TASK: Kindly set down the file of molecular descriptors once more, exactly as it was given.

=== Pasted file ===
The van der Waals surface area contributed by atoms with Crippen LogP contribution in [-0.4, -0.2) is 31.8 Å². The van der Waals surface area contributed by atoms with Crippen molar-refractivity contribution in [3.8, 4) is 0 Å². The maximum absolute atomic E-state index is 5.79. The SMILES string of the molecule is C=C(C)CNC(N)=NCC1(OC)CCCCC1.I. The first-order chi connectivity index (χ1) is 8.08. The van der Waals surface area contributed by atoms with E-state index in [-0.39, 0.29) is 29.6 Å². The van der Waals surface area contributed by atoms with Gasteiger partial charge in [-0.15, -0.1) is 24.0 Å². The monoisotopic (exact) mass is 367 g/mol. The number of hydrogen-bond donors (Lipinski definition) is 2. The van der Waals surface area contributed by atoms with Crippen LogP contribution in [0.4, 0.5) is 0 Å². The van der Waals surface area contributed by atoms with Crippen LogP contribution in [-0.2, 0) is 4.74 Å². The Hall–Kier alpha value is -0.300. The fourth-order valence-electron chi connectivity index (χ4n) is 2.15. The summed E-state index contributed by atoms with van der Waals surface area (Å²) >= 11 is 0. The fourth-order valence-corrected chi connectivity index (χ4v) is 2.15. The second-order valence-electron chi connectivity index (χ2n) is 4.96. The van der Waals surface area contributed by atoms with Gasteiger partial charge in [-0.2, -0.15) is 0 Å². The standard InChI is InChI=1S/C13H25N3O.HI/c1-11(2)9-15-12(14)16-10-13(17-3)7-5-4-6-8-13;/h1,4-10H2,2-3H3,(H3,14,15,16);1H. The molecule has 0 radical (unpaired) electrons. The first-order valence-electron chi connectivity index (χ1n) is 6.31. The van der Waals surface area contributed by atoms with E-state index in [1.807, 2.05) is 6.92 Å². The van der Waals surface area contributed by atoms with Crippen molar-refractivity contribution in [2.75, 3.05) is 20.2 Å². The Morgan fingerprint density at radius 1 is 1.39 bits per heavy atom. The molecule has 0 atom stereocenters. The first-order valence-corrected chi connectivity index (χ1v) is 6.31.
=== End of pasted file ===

The van der Waals surface area contributed by atoms with Crippen LogP contribution in [-0.4, -0.2) is 31.8 Å². The van der Waals surface area contributed by atoms with Crippen molar-refractivity contribution in [3.8, 4) is 0 Å². The maximum absolute atomic E-state index is 5.79. The SMILES string of the molecule is C=C(C)CNC(N)=NCC1(OC)CCCCC1.I. The first-order chi connectivity index (χ1) is 8.08. The van der Waals surface area contributed by atoms with E-state index in [-0.39, 0.29) is 29.6 Å². The van der Waals surface area contributed by atoms with Gasteiger partial charge in [-0.15, -0.1) is 24.0 Å². The monoisotopic (exact) mass is 367 g/mol. The number of hydrogen-bond donors (Lipinski definition) is 2. The van der Waals surface area contributed by atoms with Crippen LogP contribution in [0.4, 0.5) is 0 Å². The van der Waals surface area contributed by atoms with Crippen LogP contribution in [-0.2, 0) is 4.74 Å². The Hall–Kier alpha value is -0.300. The fourth-order valence-electron chi connectivity index (χ4n) is 2.15. The summed E-state index contributed by atoms with van der Waals surface area (Å²) >= 11 is 0. The fourth-order valence-corrected chi connectivity index (χ4v) is 2.15. The second-order valence-electron chi connectivity index (χ2n) is 4.96. The van der Waals surface area contributed by atoms with Gasteiger partial charge in [-0.2, -0.15) is 0 Å². The standard InChI is InChI=1S/C13H25N3O.HI/c1-11(2)9-15-12(14)16-10-13(17-3)7-5-4-6-8-13;/h1,4-10H2,2-3H3,(H3,14,15,16);1H. The molecule has 0 radical (unpaired) electrons. The first-order valence-electron chi connectivity index (χ1n) is 6.31. The van der Waals surface area contributed by atoms with E-state index in [1.807, 2.05) is 6.92 Å². The van der Waals surface area contributed by atoms with Crippen molar-refractivity contribution in [2.75, 3.05) is 20.2 Å². The Morgan fingerprint density at radius 1 is 1.39 bits per heavy atom. The molecule has 0 atom stereocenters. The first-order valence-corrected chi connectivity index (χ1v) is 6.31.